10 Traditional Rules I Broke That Left Me With The Perfect Wedding
When planning my wedding, my fiancé and I altered some age-old traditions, gave a few the boot and put our own spin on things to make our day exactly what we wanted.
Here are 10 rules we broke to make the day completely our own:
It took us six months to set a date.
We got engaged around Christmas while we were still in college, meaning a new semester of difficult courses was starting up. We didn't have the time to devote to planning the wedding we wanted, so we took some time to simply enjoy our new title of "fiancés."
You don't have to pick a date within days of saying yes if you aren't ready.
Any newly-engaged couple knows the famous question people ask right away: "Do you have a date set?"
It's wonderful people want to share your happiness, but you don't have to pick a date within days of saying yes if you aren't ready.
Our wedding party was uneven.
The idea there has to be the same number of bridesmaids and groomsmen was absurd to me, and honestly, the only benefit is it's aesthetically pleasing in pictures.
We found a way to creatively pair up five bridesmaids and three groomsmen for the ceremony, and we got some pretty great photos with the uneven group, too.
I didn't wear a traditional dress.
Stark white wasn't a pleasing color to me, and I didn't like the look of a long train and an unattractive bustle.
I opted for a tea-length gown and bought it one size up, so it hit the floor perfectly. It was in a soft champagne color, and I felt like a real-life princess.
Do what fits your style, whether it's a bright-white, princess ball gown or an atypical dress in an outrageous color.
Dessert came first.
As soon as we made our way in from the grand march at our reception, we went straight to cake-cutting to get it done first.
We went straight to cake-cutting to get it done first.
This small change made so many things easier: Our photographer was still there to get the photos, people didn't have to feel awkward about taking a cupcake right away after dinner and no one had to wait around or hurry in from outside to see us cut it later on.
It also allowed me to eat a piece of cake immediately, which is every bride's dream.
We put a twist on the "clinking glasses to kiss" game.
My husband and I weren't fans of having to stop and kiss as people obnoxiously tapped their silverware on their glasses during dinner.
Instead, we opted to do something different with the help of our wonderful MC/DJ. She had a list of certain couples in the room, with write-ups I did on each one.
Whenever people clinked their glasses, she called out another couple in the room to kiss before my husband and I would. People absolutely loved this game and kept requesting to be on the list.
There wasn't a garter-removal ceremony...
Although this can be amusing for people to witness, our personal taste veered away from my husband putting his head up my dress to pull off a garter with his teeth.
It didn't emulate the class and sophistication our reception had, so we steered clear, and nobody even noticed.
...but there were two bouquet tosses.
With the removal of the garter ceremony, I completely forgot to bring a garter from home to toss.
In a whirlwind improvising act, one of the bridesmaids offered up her bouquet for me to toss, and I gave my (actual) toss bouquet to my husband to throw for all the single guys.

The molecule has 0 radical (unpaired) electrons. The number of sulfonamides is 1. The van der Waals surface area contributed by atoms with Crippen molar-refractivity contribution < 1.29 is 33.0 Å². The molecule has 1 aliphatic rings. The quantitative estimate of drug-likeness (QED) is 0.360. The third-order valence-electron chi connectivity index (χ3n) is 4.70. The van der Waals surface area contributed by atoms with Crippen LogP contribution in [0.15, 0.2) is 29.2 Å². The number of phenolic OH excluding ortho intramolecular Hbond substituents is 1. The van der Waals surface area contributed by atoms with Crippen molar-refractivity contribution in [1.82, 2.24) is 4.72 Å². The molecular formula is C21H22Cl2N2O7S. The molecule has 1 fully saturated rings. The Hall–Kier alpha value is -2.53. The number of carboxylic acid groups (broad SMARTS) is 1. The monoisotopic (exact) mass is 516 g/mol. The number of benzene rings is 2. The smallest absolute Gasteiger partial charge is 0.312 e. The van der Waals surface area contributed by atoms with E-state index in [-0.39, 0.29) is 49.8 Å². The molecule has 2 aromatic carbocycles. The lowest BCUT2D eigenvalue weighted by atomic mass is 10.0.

This is actual proof you can change things on a whim, and nobody cares. In fact, everyone had a great laugh over it.
We didn't party until the sun came up.
Our DJ actually ended at 11 pm, with the advice that "a good party should end when it should, not when it shouldn't."
Although we probably could have danced all night, ending a little earlier was a blessing in disguise. It removed that last-hour awkwardness where lots of people file out, and you're left with only a lonely handful of party-goers.
Although we probably could have danced all night, ending a little earlier was a blessing in disguise.
When the party was over, we still had a full room. This also gave my husband and I a chance to go back to our room and have some time alone to reflect on our amazing day.
We did more than make continuous circles around the room and mingle.
If I had a dollar for every time someone said, "You won't get to eat or dance on your wedding day," I probably could have paid for my dress.
But this wasn't true. My husband and I enjoyed a great dinner at our head table, had time for a glass of champagne and still found time to walk around the room and say personal "hellos" to all our guests during cocktails and dinner.
When the lights got low, I spent most of the night dancing with my new hubs and my best friends. Your wedding is supposed to be your day — eat your dinner, eat your cake and dance all night if you want to.
There wasn't a huge honeymoon planned.
Like most millennial couples, we're on a budget and establishing our careers. When we get our feet on the ground, we can live the dream and visit Germany and Hawaii.
For now, though, we settled for a "minimoon" and got out of town for a couple days to the city where my husband had work testing.
You don't have to go halfway around the world to spend quality time together.
We had time for shopping, amazing meals together, good conversations, a nice hotel and some much needed relaxation. You don't have to go halfway around the world to spend quality time together.
When planning your wedding, break whatever rules you want. You aren't required to adhere to any existing traditions. Create a reflection of who you really are as a couple.
In the end, it's not even about the party; it's about the marriage. But you'll be happy to look back and say you had exactly the wedding you've always wanted.